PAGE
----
FIG. 1 sets forth a side elevation view of a spherical element combination constructed in accordance with the present invention and generally referenced by numeral 200. In accordance with the present invention, spherical element combination 200 is formed of an interlocking plurality of construction toy elements. These interlocking construction toy elements include a plurality of couplers such as coupler 59 shown in FIG. 2, a plurality of spherical inserts such as spherical insert 230 shown in FIG. 9, and a plurality of arcuate beam elements such as arcuate beam element 221 seen in FIG. 10. In addition, other construction toy elements such as beam element 20 shown in FIG. 1 are combinable with the spherical combination to form still further construction toy apparatus. It will be apparent to those skilled in the art from the descriptions which follow that a plurality of spherical element combinations may be fabricated utilizing different numbers and combinations of these three basic construction toy elements. For example, FIG. 1 shows a spherical element combination 200 which forms a complete sphere while FIG. 11 sets forth a perspective assembly view of a spherical element combination 280 which forms a hemispherical structure. It will be apparent to those skilled in the art that different spherical element combinations may be fabricated using the present invention construction toy set to provide additional variations such as one-eighth of a sphere or other multiples of one-eighth.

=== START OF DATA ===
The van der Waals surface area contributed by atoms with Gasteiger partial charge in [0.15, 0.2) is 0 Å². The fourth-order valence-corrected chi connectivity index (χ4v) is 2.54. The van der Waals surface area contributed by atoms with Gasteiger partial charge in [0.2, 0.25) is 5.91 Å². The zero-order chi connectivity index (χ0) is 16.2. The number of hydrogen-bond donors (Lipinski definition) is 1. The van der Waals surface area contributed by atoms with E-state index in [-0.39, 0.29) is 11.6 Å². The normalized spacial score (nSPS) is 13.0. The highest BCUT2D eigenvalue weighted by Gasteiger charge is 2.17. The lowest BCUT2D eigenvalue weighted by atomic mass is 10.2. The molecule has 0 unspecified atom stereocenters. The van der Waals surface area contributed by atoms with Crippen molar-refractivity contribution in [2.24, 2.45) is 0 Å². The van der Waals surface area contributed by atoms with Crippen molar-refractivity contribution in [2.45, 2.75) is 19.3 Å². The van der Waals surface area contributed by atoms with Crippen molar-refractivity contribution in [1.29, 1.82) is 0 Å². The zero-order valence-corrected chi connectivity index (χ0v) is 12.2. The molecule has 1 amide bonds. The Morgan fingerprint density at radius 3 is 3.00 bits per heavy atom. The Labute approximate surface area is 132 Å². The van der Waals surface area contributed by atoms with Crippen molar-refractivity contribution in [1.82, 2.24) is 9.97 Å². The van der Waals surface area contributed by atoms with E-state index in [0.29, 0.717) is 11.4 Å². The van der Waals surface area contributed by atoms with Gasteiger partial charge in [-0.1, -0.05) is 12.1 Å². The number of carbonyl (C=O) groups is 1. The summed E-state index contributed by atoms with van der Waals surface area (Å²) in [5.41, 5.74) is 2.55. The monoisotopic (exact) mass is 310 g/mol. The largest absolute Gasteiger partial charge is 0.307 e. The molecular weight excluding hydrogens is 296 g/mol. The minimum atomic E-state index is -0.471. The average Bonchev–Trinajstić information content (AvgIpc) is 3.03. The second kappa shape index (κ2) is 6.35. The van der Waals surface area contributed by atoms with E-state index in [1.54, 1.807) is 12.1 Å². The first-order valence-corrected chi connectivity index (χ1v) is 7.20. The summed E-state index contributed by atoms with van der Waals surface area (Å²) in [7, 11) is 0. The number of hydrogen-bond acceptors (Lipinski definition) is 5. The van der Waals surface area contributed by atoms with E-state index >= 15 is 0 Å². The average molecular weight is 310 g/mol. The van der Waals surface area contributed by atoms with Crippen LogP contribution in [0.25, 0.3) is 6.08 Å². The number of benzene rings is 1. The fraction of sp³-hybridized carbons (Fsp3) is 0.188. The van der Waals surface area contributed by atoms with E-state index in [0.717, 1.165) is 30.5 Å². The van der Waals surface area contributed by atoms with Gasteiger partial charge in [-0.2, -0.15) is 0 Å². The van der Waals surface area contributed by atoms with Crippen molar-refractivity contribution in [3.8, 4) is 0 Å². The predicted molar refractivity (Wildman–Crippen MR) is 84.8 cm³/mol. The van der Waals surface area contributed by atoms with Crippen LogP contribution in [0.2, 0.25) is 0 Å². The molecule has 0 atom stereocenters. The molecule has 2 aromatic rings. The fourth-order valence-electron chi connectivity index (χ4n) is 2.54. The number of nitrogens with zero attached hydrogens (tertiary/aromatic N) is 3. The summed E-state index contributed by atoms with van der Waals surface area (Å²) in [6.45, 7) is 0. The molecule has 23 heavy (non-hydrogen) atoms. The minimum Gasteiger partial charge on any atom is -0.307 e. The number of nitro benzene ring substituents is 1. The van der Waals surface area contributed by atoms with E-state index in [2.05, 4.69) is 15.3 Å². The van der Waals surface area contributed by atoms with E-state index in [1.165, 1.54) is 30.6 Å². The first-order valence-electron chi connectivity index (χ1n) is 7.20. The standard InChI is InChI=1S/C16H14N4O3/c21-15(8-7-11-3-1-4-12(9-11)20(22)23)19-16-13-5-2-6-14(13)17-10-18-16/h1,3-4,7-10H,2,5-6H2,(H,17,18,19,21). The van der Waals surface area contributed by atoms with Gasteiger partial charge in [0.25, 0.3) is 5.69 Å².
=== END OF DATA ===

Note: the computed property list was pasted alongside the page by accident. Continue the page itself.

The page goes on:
With specific reference to FIG. 1, spherical element combination 200 includes a plurality of couplers 201 through 206 together with a coupler 59. A plurality of arcuate beam elements 210 through 221 (elements 218, 219 and 220 seen in FIG. 11) are interlockably secured to couplers 201 through 206 and coupler 59 to form three mutually perpendicular intersecting circular combinations which define the boundaries of the sphere formed as spherical element combination 200. As is better seen in FIG. 10, each arcuate beam element includes an appropriately formed slot for receiving cooperating flanges of each coupler in the snap-fit assembly described above.